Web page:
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Park Patrons Already Noticing Difference After Extra Drug Enforcement

DENVER (CBS4) - Denver park users say they're already seeing a difference after police put out an extra effort to fight drug use in city parks and along bike paths.

Park users have asked the city to do something about the problem for years. Starting last week, anyone caught selling, buying or using drugs can be suspended from the park for 90 days.

"I've been running up here for about the last three years and it certainly seems different, that's for sure," said a jogger on the Cherry Creek Bike Path.

(credit: CBS)

On Friday the city began enforcing a sweeping measure to clean up drug traffic and use.

"I do think it's been a little bit disturbing in the last few weeks with some kind of young people acting a little bit aggressively on the bike path," said a bicyclist.

The ban order comes after more than 3,500 needles were collected out in the open in Denver parks just this year. The effort is trying to address a problem that has become a near permanent black eye for the city.

(credit: CBS)

Drug use in some of the city's parks like the Cherry Creek bike path and Commons Park has become so rampant many people avoid the areas all together.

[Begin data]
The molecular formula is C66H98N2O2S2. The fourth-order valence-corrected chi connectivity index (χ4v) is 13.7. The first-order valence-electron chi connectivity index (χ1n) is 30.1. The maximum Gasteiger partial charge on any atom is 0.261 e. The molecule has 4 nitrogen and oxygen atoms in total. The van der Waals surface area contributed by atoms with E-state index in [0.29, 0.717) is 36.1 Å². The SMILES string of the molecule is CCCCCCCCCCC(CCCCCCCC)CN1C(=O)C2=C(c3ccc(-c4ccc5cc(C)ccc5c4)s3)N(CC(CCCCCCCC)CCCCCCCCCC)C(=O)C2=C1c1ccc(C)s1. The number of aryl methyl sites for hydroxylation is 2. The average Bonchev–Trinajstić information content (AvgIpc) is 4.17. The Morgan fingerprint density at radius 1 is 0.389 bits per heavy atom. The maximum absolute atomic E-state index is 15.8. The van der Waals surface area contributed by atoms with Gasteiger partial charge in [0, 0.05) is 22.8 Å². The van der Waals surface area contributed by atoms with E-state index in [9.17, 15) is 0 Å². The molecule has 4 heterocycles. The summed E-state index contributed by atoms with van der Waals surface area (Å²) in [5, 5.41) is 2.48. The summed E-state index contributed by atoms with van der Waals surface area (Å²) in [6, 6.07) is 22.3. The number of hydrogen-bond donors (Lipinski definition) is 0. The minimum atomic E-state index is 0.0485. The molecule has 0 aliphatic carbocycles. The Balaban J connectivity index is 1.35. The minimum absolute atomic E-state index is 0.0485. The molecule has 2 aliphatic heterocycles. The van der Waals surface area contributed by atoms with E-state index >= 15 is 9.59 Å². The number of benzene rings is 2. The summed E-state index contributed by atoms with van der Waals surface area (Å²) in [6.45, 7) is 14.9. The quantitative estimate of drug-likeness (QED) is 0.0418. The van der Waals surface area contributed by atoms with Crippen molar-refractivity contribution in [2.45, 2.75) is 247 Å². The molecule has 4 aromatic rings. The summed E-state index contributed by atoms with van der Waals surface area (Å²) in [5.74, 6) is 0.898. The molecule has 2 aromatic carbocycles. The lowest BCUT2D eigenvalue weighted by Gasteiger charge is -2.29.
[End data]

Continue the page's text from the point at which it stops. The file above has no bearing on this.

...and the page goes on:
Natalie Tuffield blogs about the state of Denver parks.

"At this time of day there would have normally had been dealers and things. So I think that's better, but it's obviously still -- if you look at the trash and debris," she said.

An admitted heroin user sleeping along the Cherry Creek bike path (credit: CBS)

The new program uses undercover law enforcement to spot people using drugs. They're banned from the park, but also given treatment options for addiction.

The ACLU has criticized the program.

Park users say they don't expect the cleanup to last forever.

"More intense efforts need to be made to help the problem at its root cause instead of just saying, 'We're picking up needles and its gone,'" Tuffield said.

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